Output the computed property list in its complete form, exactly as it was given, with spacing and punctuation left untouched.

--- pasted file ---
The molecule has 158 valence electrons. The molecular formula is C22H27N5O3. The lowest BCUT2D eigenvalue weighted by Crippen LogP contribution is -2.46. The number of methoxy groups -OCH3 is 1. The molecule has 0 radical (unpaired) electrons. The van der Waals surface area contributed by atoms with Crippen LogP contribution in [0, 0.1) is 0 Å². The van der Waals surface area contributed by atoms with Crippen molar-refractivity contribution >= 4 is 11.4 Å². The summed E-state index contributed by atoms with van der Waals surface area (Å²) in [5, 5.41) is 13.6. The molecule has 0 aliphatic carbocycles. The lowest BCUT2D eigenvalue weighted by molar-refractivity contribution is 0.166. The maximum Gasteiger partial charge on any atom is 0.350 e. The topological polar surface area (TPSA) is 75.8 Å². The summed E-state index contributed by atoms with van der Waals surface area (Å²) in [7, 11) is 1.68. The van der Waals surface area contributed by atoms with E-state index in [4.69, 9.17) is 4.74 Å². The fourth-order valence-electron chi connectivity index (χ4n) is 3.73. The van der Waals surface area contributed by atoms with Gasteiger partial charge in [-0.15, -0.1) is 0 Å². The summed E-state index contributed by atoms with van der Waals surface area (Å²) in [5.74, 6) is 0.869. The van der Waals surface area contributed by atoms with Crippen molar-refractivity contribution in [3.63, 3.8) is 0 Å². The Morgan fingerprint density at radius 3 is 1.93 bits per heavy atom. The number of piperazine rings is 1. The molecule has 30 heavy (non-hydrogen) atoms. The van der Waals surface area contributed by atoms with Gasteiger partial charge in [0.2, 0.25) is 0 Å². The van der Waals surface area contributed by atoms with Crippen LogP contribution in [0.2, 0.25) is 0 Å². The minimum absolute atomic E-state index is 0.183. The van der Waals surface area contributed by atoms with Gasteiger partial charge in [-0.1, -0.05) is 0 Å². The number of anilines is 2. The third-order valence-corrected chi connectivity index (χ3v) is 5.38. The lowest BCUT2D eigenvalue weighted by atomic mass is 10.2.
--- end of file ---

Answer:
The molecule has 158 valence electrons. The molecular formula is C22H27N5O3. The lowest BCUT2D eigenvalue weighted by Crippen LogP contribution is -2.46. The number of methoxy groups -OCH3 is 1. The molecule has 0 radical (unpaired) electrons. The van der Waals surface area contributed by atoms with Crippen LogP contribution in [0, 0.1) is 0 Å². The van der Waals surface area contributed by atoms with Crippen molar-refractivity contribution >= 4 is 11.4 Å². The summed E-state index contributed by atoms with van der Waals surface area (Å²) in [5, 5.41) is 13.6. The molecule has 0 aliphatic carbocycles. The lowest BCUT2D eigenvalue weighted by molar-refractivity contribution is 0.166. The maximum Gasteiger partial charge on any atom is 0.350 e. The topological polar surface area (TPSA) is 75.8 Å². The summed E-state index contributed by atoms with van der Waals surface area (Å²) in [7, 11) is 1.68. The van der Waals surface area contributed by atoms with E-state index in [4.69, 9.17) is 4.74 Å². The fourth-order valence-electron chi connectivity index (χ4n) is 3.73. The van der Waals surface area contributed by atoms with Gasteiger partial charge in [-0.15, -0.1) is 0 Å². The summed E-state index contributed by atoms with van der Waals surface area (Å²) in [5.74, 6) is 0.869. The van der Waals surface area contributed by atoms with Crippen molar-refractivity contribution in [3.63, 3.8) is 0 Å². The Morgan fingerprint density at radius 3 is 1.93 bits per heavy atom. The number of piperazine rings is 1. The molecule has 30 heavy (non-hydrogen) atoms. The van der Waals surface area contributed by atoms with Gasteiger partial charge in [0.2, 0.25) is 0 Å². The van der Waals surface area contributed by atoms with Crippen LogP contribution in [0.2, 0.25) is 0 Å². The minimum absolute atomic E-state index is 0.183. The van der Waals surface area contributed by atoms with Gasteiger partial charge in [-0.1, -0.05) is 0 Å². The number of anilines is 2. The third-order valence-corrected chi connectivity index (χ3v) is 5.38. The lowest BCUT2D eigenvalue weighted by atomic mass is 10.2.